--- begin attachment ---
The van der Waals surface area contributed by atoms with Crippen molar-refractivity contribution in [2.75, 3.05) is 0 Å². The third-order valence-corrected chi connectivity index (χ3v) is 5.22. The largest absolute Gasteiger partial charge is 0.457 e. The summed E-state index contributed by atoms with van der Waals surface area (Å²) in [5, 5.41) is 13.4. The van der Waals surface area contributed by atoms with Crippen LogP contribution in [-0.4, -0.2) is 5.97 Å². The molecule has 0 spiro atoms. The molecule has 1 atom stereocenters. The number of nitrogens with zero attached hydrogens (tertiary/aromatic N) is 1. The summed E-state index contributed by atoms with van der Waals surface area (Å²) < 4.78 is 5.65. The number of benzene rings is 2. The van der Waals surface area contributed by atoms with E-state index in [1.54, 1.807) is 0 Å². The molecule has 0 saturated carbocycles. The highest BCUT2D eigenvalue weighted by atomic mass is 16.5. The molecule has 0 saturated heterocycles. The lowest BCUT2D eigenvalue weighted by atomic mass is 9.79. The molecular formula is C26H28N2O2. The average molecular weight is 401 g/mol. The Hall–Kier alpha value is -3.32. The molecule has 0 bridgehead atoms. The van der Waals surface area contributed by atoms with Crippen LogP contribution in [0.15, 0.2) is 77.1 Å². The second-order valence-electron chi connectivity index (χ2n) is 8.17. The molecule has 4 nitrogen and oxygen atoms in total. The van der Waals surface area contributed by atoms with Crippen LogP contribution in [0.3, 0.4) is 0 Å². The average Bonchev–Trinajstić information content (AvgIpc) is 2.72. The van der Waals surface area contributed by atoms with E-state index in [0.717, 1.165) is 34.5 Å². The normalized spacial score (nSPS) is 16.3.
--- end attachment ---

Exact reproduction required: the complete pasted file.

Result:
The van der Waals surface area contributed by atoms with Crippen molar-refractivity contribution in [2.75, 3.05) is 0 Å². The third-order valence-corrected chi connectivity index (χ3v) is 5.22. The largest absolute Gasteiger partial charge is 0.457 e. The summed E-state index contributed by atoms with van der Waals surface area (Å²) in [5, 5.41) is 13.4. The van der Waals surface area contributed by atoms with Crippen LogP contribution in [-0.4, -0.2) is 5.97 Å². The molecule has 0 spiro atoms. The molecule has 1 atom stereocenters. The number of nitrogens with zero attached hydrogens (tertiary/aromatic N) is 1. The summed E-state index contributed by atoms with van der Waals surface area (Å²) < 4.78 is 5.65. The number of benzene rings is 2. The van der Waals surface area contributed by atoms with E-state index in [1.54, 1.807) is 0 Å². The molecule has 0 saturated carbocycles. The highest BCUT2D eigenvalue weighted by atomic mass is 16.5. The molecule has 0 saturated heterocycles. The lowest BCUT2D eigenvalue weighted by atomic mass is 9.79. The molecular formula is C26H28N2O2. The average molecular weight is 401 g/mol. The Hall–Kier alpha value is -3.32. The molecule has 0 bridgehead atoms. The van der Waals surface area contributed by atoms with Crippen LogP contribution in [0.15, 0.2) is 77.1 Å². The second-order valence-electron chi connectivity index (χ2n) is 8.17. The molecule has 4 nitrogen and oxygen atoms in total. The van der Waals surface area contributed by atoms with Crippen LogP contribution in [0.3, 0.4) is 0 Å². The average Bonchev–Trinajstić information content (AvgIpc) is 2.72. The van der Waals surface area contributed by atoms with E-state index in [0.717, 1.165) is 34.5 Å². The normalized spacial score (nSPS) is 16.3.